It can be a persuasive part of a marketing plan, especially for customers who are on the fence and want to know more about the product. It is also useful for press releases where reporters and content creators need specific details for factual reporting. Finally, you can give them to potential distributors and store owners who would be interested in putting it on their shelves.

Style sheets are part of the core services.


Inventor Friendly

With the pace of innovation and shorter product life cycles, companies are in need of new inventions.

Distribute Worldwide

Licensing allows inventors to leverage a company’s brand and position in the marketplace.

Lower Cost And Risk

The inventor supplies the intellectual property while the company ramps up manufacturing and sales.

Key Components To Licensing

Licensing could very well be the most lucrative way to make a living today. At its most basic, licensing is the selling of intellectual property to a person or business that wishes to produce it for a profit. The intellectual property could be an invention patent, copyright, or an idea. Actually, licensing got much of its start with Disney’s creation of Mickey Mouse some 80 years ago. As the character took off in popularity a businessman who wanted to put the character on 10,000 wooden pencil boxes paid for permission to do so. Thus, licensing was born.

Since then, there have been all sorts of products with the Disney characters on them, from shirts to lunch boxes. In all of these items Disney receives a percent of the wholesale price of anything depicting its characters. They don’t need to manage all sorts of factories, worry about payroll to all of the employees, or find distributors. After the manufacturer does all the work to make and sell the product, Disney receives a lion’s share of sales. If this is not an argument for licensing, I don’t know what is!

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Our core services offer the best licensing negotiations.

Common Licensing Questions…

But Wouldn’t I Make More Money If I Manufactured It Myself?

The short answer is “yes”. But then reality hits. Handling the manufacturing either domestically or overseas requires a large investment of time and money. First you will need a rock-solid business plan, inventory financing and product liability insurance. You must work with engineers, industrial designers, sourcing agents and establish a sales and marketing team for distribution.

Tooling can cost tens of thousands of dollars and commonly exceeds $100,000 – and that is before you have manufactured or sold a single unit. Becoming a vendor to the large retail stores is extremely difficult especially if you only offer a single product, and if you do, you often don’t get paid until 90 days later.

It is a tough road and very few ever become successful. But if you are willing to risk your home, car, and financial security and have the needed skills to manage a factory and make your product sell, I hope the best for you. It is an option and some people do succeed. Yet the main question for any investment ought to be, “How can I limit my risk as much as possible and maintain the greatest reward possible?” And I would suggest the best answer to this question is found in licensing.

Will Companies Actually Pay Me For My Invention?

Not only will they pay you, but if your invention sells, they will pay you handsomely. There is a reason why these businessmen are where they are. They did not get to the top of a company through a lack of business sense. Rather, they understand that good business transactions reward those who make you money and increase the value of your stock.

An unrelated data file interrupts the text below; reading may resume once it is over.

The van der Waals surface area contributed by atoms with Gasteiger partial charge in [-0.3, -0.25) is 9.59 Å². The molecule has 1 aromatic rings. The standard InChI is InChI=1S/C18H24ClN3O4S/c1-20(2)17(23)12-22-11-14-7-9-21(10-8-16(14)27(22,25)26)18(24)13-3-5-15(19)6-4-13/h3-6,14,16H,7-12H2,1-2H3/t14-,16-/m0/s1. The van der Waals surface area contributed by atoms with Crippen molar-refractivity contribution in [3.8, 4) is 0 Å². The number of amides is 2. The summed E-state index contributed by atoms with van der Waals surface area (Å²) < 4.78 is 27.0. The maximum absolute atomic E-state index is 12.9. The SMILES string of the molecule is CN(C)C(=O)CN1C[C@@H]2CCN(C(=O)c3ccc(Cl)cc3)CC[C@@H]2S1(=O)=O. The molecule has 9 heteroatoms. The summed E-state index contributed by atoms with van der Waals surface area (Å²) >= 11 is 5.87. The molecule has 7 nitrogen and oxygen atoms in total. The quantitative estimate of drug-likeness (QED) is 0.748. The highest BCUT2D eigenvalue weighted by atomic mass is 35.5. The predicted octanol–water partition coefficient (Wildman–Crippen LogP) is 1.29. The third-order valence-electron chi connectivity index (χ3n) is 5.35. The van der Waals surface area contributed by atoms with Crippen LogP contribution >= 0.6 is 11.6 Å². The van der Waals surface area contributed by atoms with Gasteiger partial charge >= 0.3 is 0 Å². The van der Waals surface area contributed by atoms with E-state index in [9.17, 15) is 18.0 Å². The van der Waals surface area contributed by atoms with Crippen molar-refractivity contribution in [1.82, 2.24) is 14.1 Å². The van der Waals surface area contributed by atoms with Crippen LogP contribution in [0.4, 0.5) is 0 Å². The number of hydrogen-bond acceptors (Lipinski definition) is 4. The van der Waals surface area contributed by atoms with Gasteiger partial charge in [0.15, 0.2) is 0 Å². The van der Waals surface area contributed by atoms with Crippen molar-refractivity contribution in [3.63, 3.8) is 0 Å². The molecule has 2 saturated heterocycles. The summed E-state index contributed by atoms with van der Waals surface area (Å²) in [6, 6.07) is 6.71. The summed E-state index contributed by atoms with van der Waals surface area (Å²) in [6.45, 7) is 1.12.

So, if you make them a profit they are more than willing to compensate you. They have good reason to treat you well. Their sole business is to manufacture and distribute products that will sell, and since the market is changing so often, they are always in need of new ideas.

Which Company Should I License My Invention To?

Picking the right company to license your invention is crucial in the first stages. Without knowing where to go you are destined to endlessly search in the wrong places. It is important to research the specific industry and markets to understand where your invention would sell and which company has a strong brand and the distribution channels to fully exploit your invention.

Be sure to avoid companies that manufacture a product on a job basis. They have no distribution channels and are quite expensive. To get your product on the shelves you still have to do all of the work of packaging, marketing, and distribution. There is a great financial risk in the beginning when working with these manufacturers since they require upfront money to produce your product on a per unit basis.

What Aspects Of The Licensing Agreement Should I Be Aware Of?

As we have always said, we seek to establish fair and lucrative deals for the inventors that we represent. But to do this there must be certain elements present in the licensing agreement. The following is a short list of some of these elements that you should be aware of.

1. Advance in royalty fees: For exclusive license agreements, it is very common that the licensee would pay an advance toward the first year’s royalty.

2. Yearly minimum royalty or performance requirements: This is either a yearly minimum payment or a yearly unit volume that the licensee must hit to retain exclusivity. The amount usually gets larger every year to allow for the licensee to ramp-up and distribute your product. Also, it provides the inventor with assurance that the licensee will seek to develop your invention and not just let it sit dormant.

3. Insurance covering the inventor: This is an agreement that the licensee will, at their cost, buy an insurance policy covering the inventor for $1,000,000 in damages and send the inventor a certificate which shows that they are on the policy. Such a clause in the agreement provides protection for the inventor in the event that the invention causes harm or injury to those who use it.

4. Right to an audit: If the numbers do not seem accurate, we can arrange for an audit to be done by an accounting firm in order to determine if the royalty checks received were fairly distributed.

Learn about licensing outreach.